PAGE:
Beijing Internet Court rules that AI-generated content is eligible for copyright protection

The portrait

This portrait is not a photograph, and the girl displayed in the portrait does not exist. It was created by Stable Diffusion – open-source software – under the guidance of Li Yunkai, who then published the portrait on the Internet. When the defendant Liu Yuanchun posted an article using the portrait without Li Yunkai’s authorisation, he sued her before the Beijing Internet Court. On 17 November 2023, the Beijing Internet Court ruled in favour of the plaintiff.

The main issue was whether an image generated by AI can be eligible for copyright protection.

Case details

The court ruled that throughout the entire process – from conceptualisation to final selection of the image – Li Yunkai had made intellectual inputs. He had defined the subject and its presentation using prompts to set the parameters for visual layout and composition. The court determined that these choices reflected the plaintiff’s personality. Further, the court found that, after obtaining the initial image through input prompts and parameter settings, the plaintiff had continued to add prompts and modify the parameters, constantly adjusting and refining the image until the final version was reached. Therefore, the court rejected the defence based on "mechanical intellectual achievement”.

The court went on to elaborate on its perspective on the "new generation of generative artificial intelligence technology", observing that generative AI is changing the way that people create. It is similar to the invention of the camera: before photography was invented, people needed exceptional painting skills to reproduce the objective appearance of objects, whereas today, the powerful and user-friendly camera function in smartphones makes photography accessible to all. However, as long as a photo taken with a smartphone reflects the photographer's creative intellectual input, it still qualifies as photographic work and is protected by copyright law.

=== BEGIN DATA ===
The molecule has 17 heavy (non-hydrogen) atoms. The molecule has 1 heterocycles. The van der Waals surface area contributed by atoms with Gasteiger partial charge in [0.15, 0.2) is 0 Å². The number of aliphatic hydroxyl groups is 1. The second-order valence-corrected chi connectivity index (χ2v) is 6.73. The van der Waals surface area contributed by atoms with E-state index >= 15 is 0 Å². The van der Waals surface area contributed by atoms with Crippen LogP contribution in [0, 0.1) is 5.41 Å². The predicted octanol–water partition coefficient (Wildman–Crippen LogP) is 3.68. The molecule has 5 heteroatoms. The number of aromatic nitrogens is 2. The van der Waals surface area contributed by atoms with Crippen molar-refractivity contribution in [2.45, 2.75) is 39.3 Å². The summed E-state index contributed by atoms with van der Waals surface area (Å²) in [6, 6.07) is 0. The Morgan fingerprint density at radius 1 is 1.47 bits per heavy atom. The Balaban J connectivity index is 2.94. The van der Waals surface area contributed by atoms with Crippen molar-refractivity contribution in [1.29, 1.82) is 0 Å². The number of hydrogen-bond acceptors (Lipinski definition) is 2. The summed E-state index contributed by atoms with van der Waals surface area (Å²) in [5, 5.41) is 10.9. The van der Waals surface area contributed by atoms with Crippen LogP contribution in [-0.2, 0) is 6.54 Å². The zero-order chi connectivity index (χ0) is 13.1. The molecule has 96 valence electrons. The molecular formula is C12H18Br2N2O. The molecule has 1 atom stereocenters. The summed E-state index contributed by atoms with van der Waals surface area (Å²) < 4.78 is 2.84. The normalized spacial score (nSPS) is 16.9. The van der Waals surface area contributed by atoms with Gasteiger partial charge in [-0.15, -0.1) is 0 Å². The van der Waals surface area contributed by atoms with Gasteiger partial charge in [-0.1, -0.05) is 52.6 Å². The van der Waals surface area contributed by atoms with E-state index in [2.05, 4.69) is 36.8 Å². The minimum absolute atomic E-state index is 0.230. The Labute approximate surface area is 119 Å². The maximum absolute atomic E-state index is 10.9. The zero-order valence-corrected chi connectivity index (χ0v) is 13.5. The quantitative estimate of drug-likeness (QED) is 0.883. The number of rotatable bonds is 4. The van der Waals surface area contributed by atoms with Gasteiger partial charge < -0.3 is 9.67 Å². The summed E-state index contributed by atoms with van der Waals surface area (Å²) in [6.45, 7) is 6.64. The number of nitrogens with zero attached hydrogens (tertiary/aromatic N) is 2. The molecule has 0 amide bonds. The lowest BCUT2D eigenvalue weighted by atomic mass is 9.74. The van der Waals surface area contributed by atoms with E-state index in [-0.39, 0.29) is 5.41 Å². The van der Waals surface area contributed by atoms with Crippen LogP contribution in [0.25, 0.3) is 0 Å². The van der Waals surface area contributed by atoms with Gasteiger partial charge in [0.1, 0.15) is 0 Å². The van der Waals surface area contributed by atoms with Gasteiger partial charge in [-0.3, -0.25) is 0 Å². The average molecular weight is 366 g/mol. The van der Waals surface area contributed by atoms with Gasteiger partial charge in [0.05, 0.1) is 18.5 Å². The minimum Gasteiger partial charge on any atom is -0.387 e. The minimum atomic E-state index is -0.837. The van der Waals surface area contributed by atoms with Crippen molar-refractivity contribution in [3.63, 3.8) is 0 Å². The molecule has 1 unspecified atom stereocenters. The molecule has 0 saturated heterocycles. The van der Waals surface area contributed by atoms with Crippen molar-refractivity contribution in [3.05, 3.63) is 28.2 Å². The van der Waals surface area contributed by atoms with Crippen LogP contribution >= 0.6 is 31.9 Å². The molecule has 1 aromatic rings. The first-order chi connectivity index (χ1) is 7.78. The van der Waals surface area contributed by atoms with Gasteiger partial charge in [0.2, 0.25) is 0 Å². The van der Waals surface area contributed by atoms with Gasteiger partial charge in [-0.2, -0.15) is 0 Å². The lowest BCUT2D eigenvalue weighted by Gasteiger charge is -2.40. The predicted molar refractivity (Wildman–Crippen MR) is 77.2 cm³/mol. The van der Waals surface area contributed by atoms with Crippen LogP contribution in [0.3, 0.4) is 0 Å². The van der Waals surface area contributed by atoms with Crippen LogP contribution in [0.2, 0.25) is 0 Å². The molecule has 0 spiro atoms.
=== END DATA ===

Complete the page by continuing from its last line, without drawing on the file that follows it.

Determining the author

According to Article 11 of the Copyright Law, authors are limited to natural persons, legal persons or unincorporated organisations. Therefore, AI models themselves cannot be recognised as authors under Chinese copyright law. The court thus decided that the author is the person who directly made the relevant settings to the AI model according to its needs and choices. The image is the direct result of the plaintiff’s intellectual input and reflects the plaintiff's personalised expression. Hence, the plaintiff is the author of the implicated image and holds the copyright to it.

A shift in AI jurisprudence

The eligibility of AI-generated content for copyright protection is a complex and evolving legal and ethical question. Determining this involves factors such as the level of human involvement, creativity and originality in the creation process. This criteria is very similar to the elements that courts consider when determining whether a work is original.

Such analysis in favour of AI has not always been accepted in China's judicial practice. In 2020, the same court ruled against the plaintiff in a case between Feilin Law Firm and Beijing Baidu Wangxun. The law firm had published an article ("Judicial Big Data Analysis Report on the Film and Entertainment Industry - Movie Volume, Beijing Edition") on their WeChat public account, which consisted of both textual and graphical content. On 10 September 2018 Beijing Baidu Wangxun published an article, the content of which was largely identical to the plaintiff’s piece, but it omitted sections such as the byline, introduction and search overview. The law firm sued on the grounds of copyright infringement.

The defendant argued that its article was generated by data analysis software and was not created using the plaintiff's intellectual work. In this judgment, the Beijing Internet Court agreed with the defendant, considering that the work needed to be created by a natural person. It further stated that the software developer and user of the software had not produced any creative act in relation to the article in question. Therefore, the AI-generated content did not convey "unique expressive qualities" of either party.

Key takeaways

The decision in this case shows that data analysis and artistic creation are quite different. This likely explains why the same court reached different conclusions in different applications of the copyright law. The discussion on the copyright eligibility of AI-generated content will continue and it will be crucial for experts to monitor how it unfolds.

This is an Insight article, written by a selected partner as part of IAM's co-published content. Read more on Insight

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